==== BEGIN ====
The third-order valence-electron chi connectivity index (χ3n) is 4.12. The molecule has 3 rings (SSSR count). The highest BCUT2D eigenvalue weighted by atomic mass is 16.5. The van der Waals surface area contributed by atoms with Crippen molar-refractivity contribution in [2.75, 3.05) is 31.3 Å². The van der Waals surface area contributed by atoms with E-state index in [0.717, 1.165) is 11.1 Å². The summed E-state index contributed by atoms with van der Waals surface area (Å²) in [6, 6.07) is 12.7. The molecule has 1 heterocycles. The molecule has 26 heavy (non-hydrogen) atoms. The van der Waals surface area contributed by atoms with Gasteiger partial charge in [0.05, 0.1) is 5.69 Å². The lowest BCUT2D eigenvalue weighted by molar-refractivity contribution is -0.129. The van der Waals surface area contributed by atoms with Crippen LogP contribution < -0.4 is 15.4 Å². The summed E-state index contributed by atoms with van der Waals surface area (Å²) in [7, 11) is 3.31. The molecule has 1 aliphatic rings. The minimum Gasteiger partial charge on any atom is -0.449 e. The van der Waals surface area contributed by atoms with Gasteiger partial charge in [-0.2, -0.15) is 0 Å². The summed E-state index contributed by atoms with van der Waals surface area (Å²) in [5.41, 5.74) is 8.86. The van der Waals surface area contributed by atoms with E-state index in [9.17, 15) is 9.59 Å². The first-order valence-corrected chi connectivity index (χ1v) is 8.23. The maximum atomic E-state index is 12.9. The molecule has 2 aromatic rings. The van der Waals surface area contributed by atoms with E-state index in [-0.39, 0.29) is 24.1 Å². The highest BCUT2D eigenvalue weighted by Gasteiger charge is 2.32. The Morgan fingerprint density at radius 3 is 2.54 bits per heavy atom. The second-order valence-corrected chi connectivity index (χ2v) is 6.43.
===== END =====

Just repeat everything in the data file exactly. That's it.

The third-order valence-electron chi connectivity index (χ3n) is 4.12. The molecule has 3 rings (SSSR count). The highest BCUT2D eigenvalue weighted by atomic mass is 16.5. The van der Waals surface area contributed by atoms with Crippen molar-refractivity contribution in [2.75, 3.05) is 31.3 Å². The van der Waals surface area contributed by atoms with E-state index in [0.717, 1.165) is 11.1 Å². The summed E-state index contributed by atoms with van der Waals surface area (Å²) in [6, 6.07) is 12.7. The molecule has 1 heterocycles. The molecule has 26 heavy (non-hydrogen) atoms. The van der Waals surface area contributed by atoms with Gasteiger partial charge in [0.05, 0.1) is 5.69 Å². The lowest BCUT2D eigenvalue weighted by molar-refractivity contribution is -0.129. The van der Waals surface area contributed by atoms with Crippen LogP contribution < -0.4 is 15.4 Å². The summed E-state index contributed by atoms with van der Waals surface area (Å²) in [7, 11) is 3.31. The molecule has 1 aliphatic rings. The minimum Gasteiger partial charge on any atom is -0.449 e. The van der Waals surface area contributed by atoms with Gasteiger partial charge in [-0.2, -0.15) is 0 Å². The summed E-state index contributed by atoms with van der Waals surface area (Å²) in [5.41, 5.74) is 8.86. The van der Waals surface area contributed by atoms with E-state index in [9.17, 15) is 9.59 Å². The first-order valence-corrected chi connectivity index (χ1v) is 8.23. The maximum atomic E-state index is 12.9. The molecule has 2 aromatic rings. The van der Waals surface area contributed by atoms with E-state index in [-0.39, 0.29) is 24.1 Å². The highest BCUT2D eigenvalue weighted by Gasteiger charge is 2.32. The Morgan fingerprint density at radius 3 is 2.54 bits per heavy atom. The second-order valence-corrected chi connectivity index (χ2v) is 6.43.